4. When you can’t do something, figure out something you can do.

This is especially important around pregnancy, birth and breastfeeding. Yes, she’s doing ‘all the work.’ You are the useless thug on the couch next to her, or the guy in the labor and delivery room feeling ‘in awe of women.’ But you can get involved in pregnancy — maybe read one of those books during pregnancy, for example — and do what you can do: nursery painting and crib assembly, car seat installation, stroller decisions. These things will be done with your partner obviously, but just because she’s got a baby kicking her in the ribs doesn’t mean she’s the one who has to Google and print a list of local pediatricians. Also, take a good childbirth education class. A lot of the classes I teach are directed at men. Partners are incredibly valuable during labor and postpartum. Women are not getting the support they need from other places.

5. Move on from early buffoonery and fumbling mistakes and don’t look back.

Women having babies for the first time have tremendous instincts but so do fathers. But those instincts only get you so far. You still have to just flat-out learn a ton. My husband melted all of our plastic pump parts when he sterilized them the first week at home with our baby. OK. Moving on. It could have happened to a distracted new mother, too. We’re all on a huge learning curve, try not to let some dumb old daddy Huxtable mistake make it OK for everyone to settle into retro-sexual roles.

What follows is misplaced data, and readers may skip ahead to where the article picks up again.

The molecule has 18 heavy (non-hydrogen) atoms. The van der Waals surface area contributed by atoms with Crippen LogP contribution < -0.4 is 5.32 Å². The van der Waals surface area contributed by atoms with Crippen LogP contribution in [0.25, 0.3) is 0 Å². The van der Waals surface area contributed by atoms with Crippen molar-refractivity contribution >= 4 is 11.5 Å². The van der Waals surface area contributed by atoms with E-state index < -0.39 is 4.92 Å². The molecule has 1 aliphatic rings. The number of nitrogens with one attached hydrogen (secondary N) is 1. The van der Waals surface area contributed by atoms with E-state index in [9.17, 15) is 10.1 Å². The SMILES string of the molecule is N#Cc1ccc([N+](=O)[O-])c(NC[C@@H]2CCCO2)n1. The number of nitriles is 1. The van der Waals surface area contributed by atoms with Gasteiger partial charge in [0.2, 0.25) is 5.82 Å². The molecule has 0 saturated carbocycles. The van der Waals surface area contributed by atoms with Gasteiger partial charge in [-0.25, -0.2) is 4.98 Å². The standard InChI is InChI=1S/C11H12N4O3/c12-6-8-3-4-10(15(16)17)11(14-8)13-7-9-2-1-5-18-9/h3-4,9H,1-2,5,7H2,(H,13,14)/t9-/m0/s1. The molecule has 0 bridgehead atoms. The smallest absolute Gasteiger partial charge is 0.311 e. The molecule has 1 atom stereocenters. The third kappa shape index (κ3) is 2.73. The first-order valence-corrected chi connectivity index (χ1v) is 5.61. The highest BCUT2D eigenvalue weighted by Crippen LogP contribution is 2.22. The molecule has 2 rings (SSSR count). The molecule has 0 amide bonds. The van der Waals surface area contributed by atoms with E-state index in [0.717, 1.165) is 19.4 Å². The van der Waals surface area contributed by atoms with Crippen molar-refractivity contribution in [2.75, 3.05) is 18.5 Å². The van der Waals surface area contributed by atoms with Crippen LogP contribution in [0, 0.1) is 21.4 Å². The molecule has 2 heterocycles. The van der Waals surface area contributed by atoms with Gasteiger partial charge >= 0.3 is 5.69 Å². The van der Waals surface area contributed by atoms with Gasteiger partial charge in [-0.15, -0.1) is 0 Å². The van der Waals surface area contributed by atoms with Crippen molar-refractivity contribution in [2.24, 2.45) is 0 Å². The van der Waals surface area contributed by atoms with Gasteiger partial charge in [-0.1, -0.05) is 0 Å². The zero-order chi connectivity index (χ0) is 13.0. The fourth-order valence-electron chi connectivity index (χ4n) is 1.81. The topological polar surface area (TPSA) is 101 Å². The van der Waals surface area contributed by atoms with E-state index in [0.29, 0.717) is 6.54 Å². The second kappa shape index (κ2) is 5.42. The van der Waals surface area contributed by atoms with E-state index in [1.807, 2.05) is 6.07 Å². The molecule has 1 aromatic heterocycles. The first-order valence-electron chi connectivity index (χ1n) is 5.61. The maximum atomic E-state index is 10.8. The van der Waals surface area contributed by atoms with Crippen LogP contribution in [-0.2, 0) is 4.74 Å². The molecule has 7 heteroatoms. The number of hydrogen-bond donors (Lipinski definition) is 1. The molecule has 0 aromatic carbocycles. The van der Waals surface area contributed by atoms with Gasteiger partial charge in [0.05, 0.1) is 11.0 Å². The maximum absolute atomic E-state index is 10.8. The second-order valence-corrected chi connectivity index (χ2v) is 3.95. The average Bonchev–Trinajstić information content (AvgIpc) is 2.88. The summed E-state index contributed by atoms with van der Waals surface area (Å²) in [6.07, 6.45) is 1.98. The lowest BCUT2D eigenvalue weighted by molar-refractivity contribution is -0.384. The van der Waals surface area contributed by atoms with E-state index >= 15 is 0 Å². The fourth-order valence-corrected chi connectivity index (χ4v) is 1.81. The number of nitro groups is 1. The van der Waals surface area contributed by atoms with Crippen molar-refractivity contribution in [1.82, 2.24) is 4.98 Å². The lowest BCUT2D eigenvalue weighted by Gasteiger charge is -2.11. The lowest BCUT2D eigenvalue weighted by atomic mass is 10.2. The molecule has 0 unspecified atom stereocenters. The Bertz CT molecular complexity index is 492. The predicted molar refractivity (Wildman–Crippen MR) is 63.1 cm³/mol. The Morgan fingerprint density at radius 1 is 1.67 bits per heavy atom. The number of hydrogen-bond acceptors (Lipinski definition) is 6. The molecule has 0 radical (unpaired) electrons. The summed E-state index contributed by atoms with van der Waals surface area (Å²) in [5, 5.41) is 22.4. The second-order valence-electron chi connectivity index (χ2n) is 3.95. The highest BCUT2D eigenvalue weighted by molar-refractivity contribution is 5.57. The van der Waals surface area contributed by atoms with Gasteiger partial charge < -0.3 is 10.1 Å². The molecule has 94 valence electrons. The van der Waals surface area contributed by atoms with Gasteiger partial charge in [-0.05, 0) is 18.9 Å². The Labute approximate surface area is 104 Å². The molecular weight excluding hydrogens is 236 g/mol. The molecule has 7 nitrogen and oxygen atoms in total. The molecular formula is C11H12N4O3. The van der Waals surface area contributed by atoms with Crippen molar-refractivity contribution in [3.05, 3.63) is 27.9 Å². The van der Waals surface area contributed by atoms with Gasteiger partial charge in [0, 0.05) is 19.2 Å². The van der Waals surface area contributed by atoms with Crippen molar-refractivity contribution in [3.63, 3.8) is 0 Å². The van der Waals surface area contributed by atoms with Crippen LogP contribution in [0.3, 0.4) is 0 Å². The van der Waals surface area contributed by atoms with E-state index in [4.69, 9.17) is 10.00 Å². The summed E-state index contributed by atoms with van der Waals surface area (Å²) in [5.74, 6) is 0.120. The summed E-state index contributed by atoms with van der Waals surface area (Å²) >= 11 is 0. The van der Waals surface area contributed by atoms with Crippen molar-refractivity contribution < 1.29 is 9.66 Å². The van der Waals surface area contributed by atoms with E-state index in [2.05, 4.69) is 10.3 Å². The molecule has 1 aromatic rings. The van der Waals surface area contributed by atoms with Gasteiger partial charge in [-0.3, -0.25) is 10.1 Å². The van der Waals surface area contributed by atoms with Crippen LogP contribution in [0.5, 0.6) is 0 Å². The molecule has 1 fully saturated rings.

6. Don’t be afraid of the more traditional “feminine” jobs.

As Newsweek points out, we need to break away from the Meet The Parents mold whereby the idea of a male nurse is hysterically funny. Brad Pitt, were he not a mega-movie star, would be super cute in a pair of scrubs wheeling out meds in a children’s hospital. Come on, as long as there are cargos under those scrubs, nursing is A-OK. If you’re at a crossroads about your job, consider careers traditionally pursued by women: nursing, teaching, home health aids and customer service rep. You might also consider being a stay-at-home dad; only 3% of men have taken this on, despite the fact the majority of workers in America are women.